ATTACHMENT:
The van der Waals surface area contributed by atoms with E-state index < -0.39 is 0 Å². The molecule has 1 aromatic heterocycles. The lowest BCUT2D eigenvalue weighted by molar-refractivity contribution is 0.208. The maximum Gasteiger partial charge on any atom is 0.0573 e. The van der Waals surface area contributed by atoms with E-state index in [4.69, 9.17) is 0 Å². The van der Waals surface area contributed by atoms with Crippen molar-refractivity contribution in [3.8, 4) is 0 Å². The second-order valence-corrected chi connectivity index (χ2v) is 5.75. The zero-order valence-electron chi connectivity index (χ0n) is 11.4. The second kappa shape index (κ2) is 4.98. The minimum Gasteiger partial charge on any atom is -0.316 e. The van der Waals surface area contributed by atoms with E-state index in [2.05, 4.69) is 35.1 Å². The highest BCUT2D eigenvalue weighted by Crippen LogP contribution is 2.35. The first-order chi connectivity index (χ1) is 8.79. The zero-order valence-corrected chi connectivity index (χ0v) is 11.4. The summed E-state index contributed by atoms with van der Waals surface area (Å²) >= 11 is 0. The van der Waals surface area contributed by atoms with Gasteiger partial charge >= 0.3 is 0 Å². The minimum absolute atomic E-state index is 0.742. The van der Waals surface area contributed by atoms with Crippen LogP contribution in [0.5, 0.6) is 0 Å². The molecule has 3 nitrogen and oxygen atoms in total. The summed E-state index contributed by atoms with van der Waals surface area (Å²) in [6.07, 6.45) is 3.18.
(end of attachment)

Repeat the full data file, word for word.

The van der Waals surface area contributed by atoms with E-state index < -0.39 is 0 Å². The molecule has 1 aromatic heterocycles. The lowest BCUT2D eigenvalue weighted by molar-refractivity contribution is 0.208. The maximum Gasteiger partial charge on any atom is 0.0573 e. The van der Waals surface area contributed by atoms with E-state index in [4.69, 9.17) is 0 Å². The van der Waals surface area contributed by atoms with Crippen molar-refractivity contribution in [3.8, 4) is 0 Å². The second-order valence-corrected chi connectivity index (χ2v) is 5.75. The zero-order valence-electron chi connectivity index (χ0n) is 11.4. The second kappa shape index (κ2) is 4.98. The minimum Gasteiger partial charge on any atom is -0.316 e. The van der Waals surface area contributed by atoms with E-state index in [2.05, 4.69) is 35.1 Å². The highest BCUT2D eigenvalue weighted by Crippen LogP contribution is 2.35. The first-order chi connectivity index (χ1) is 8.79. The zero-order valence-corrected chi connectivity index (χ0v) is 11.4. The summed E-state index contributed by atoms with van der Waals surface area (Å²) >= 11 is 0. The van der Waals surface area contributed by atoms with Gasteiger partial charge >= 0.3 is 0 Å². The minimum absolute atomic E-state index is 0.742. The van der Waals surface area contributed by atoms with Crippen LogP contribution in [0.5, 0.6) is 0 Å². The molecule has 3 nitrogen and oxygen atoms in total. The summed E-state index contributed by atoms with van der Waals surface area (Å²) in [6.07, 6.45) is 3.18.